Rule Britannia – The iconic Irani Cafe

Britania irani cafe, Mumbai
Britania irani cafe, Mumbai (Photo credit: Wikipedia)

Old time Mumbaikars who used to go to work in Ballard Estate will remember with great fondness Britannia Cafe, the now iconic Irani restaurant famous for its Berry Pullao. So famous is this restaurant that today my family that is coming all the way from Pune has requested me to order from Cafe Britannia. So naturally I had to oblige .

Britannia Cafe is situated in the still leafy entrance to one of the broad lanes off Ballard Estate. It is dusty and almost dilapidated because, as last heard, the owners are threatening to shut it down. And if the shabby appearance is not a deterrent enough, the high rates are equally inhibiting but all that notwithstanding, diehard Parsi food lovers will still make the annual trek to this restaurant and you will always find lines chairs of people waiting to get a seat in – to savour the ambiance of a bye gone era, to experience the authentic taste of Parsi food and get a sip of the almost instinct pink raspberry drink that the owner serves only to Parsis ( I’m kidding but that’s what grandpa threatened the last time I visited the place) .

So after going through Just Dial, I found out the telephone number and placed my order with Diana (one of the family) who efficiently took my order for Chicken Berry Pulao and mutton salli boti our family favourites. The Berry pullao is actually a chicken rice dish made distinctive by the tiny red berries got specially from Iran. The Salli Boti is a sweetish gravy made with apricots, onion and tomato, spiced with ginger, garlic, and special spices in which is cooked either mutton or chicken and now according to Diana,  king sized prawn! This gorgeous thick gravy is garnished with fine potato crisps that give the dish an interesting crunch.

 

Britannia & Company Restaurant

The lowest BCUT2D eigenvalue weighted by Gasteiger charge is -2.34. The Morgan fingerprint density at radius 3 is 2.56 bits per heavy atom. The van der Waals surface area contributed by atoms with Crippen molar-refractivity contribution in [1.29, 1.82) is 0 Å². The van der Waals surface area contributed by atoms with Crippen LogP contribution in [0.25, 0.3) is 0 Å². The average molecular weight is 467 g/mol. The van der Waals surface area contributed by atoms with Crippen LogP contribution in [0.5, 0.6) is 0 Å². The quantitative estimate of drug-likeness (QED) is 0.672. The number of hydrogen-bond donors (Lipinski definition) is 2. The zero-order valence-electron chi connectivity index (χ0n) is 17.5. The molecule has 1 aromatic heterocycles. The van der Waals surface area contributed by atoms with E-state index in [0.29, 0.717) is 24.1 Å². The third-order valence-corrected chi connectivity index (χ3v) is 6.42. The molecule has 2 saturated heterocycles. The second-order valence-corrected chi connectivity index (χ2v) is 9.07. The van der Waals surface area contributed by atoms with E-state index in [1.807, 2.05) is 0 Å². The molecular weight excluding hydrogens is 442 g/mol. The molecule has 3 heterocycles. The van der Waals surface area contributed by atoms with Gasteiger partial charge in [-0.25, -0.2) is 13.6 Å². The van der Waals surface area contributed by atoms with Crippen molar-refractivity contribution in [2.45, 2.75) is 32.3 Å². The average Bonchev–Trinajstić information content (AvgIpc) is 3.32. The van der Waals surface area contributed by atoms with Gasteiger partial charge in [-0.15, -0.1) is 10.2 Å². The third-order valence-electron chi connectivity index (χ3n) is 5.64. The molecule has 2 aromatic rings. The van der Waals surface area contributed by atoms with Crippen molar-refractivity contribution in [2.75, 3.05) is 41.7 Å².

Kerala Fried Chicken

“Why don’t you drop in for lunch ? ” V suggested one day, “Our food is really simple and you can easily go back to work.” This was in the good old days when I actually worked outside the house and worried about meeting friends outside the office. One day I did manage a quick lunch at V’s house and was amazed to find that it was exactly the same menu day in and day out. Breakfast consisted of toast, butter, jam and cheese with one half boiled egg, and a pot of tea. Lunch was clear bone soup with bread and butter, boiled peas, carrots and beans, with a little bit of mashed potato, a chicken cutlet with some gravy and a dessert of jelly and custard. And, she told me this never ever varied – unless they were entertaining people over a meal in which case they asked the cook to make Indian food or some spaghetti and caramel custard. Of course, if the guests were really important then they catered out and asked for an appropriately exotic menu.

I was shocked when I heard this story. There are so many different kinds of food out there in the world – so many different fruit, vegetable and meat which can be cooked in a zillion ways. Why would one torture oneself with the same food day in and day out? I suppose these are the people who only eat to live. I, unfortunately live to eat and look forward to each meal with the anticipation of an explorer.

Today I was fed up of the usual onion tomato chicken curry that I often rustle up and scoured the net for something different. I was pleasantly surprised to find this easy Kerala Fried Chicken . The original recipe asks you to marinade the chicken for a long time, preferably over night but I did not have this luxury as it was meant for lunch. So I took:

  • 2 chicken legs, skinned and cut into two
  • 1 tspn coriander powder
  • 1/2 tspn zeera powder
  • 1/2 lemon juice + 1 tspn vinegar
  • 1/2 tspn ground pepper
  • 1 tspn garam masala powder.

I made this into a paste and rubbed it onto the chicken pieces that I had slashed so that the spices could penetrate.

I left this to marinade for around half an hour.

In the meanwhile I heated 2 tbspns of oil to which I added 1/2 cup finely sliced onions with two green chillies. I browned them and then added a stalk of curry leaves .

After an hour, I put the chicken into a pressure cooker and allowed it to cook for two whistles. After the pressure dropped, I put the chicken into the browned onion mix and continued frying till all the water was used up and the chicken acquired a nice glossy look.

I took it off the heat and served it with hot chapati.

Unfortunately the chicken got over before I could take a photo for this blog!

  • 1/4 tspn red chilli powder
  • 1 tspn garlic ginger paste

Never Fail Simply Mutton Biryani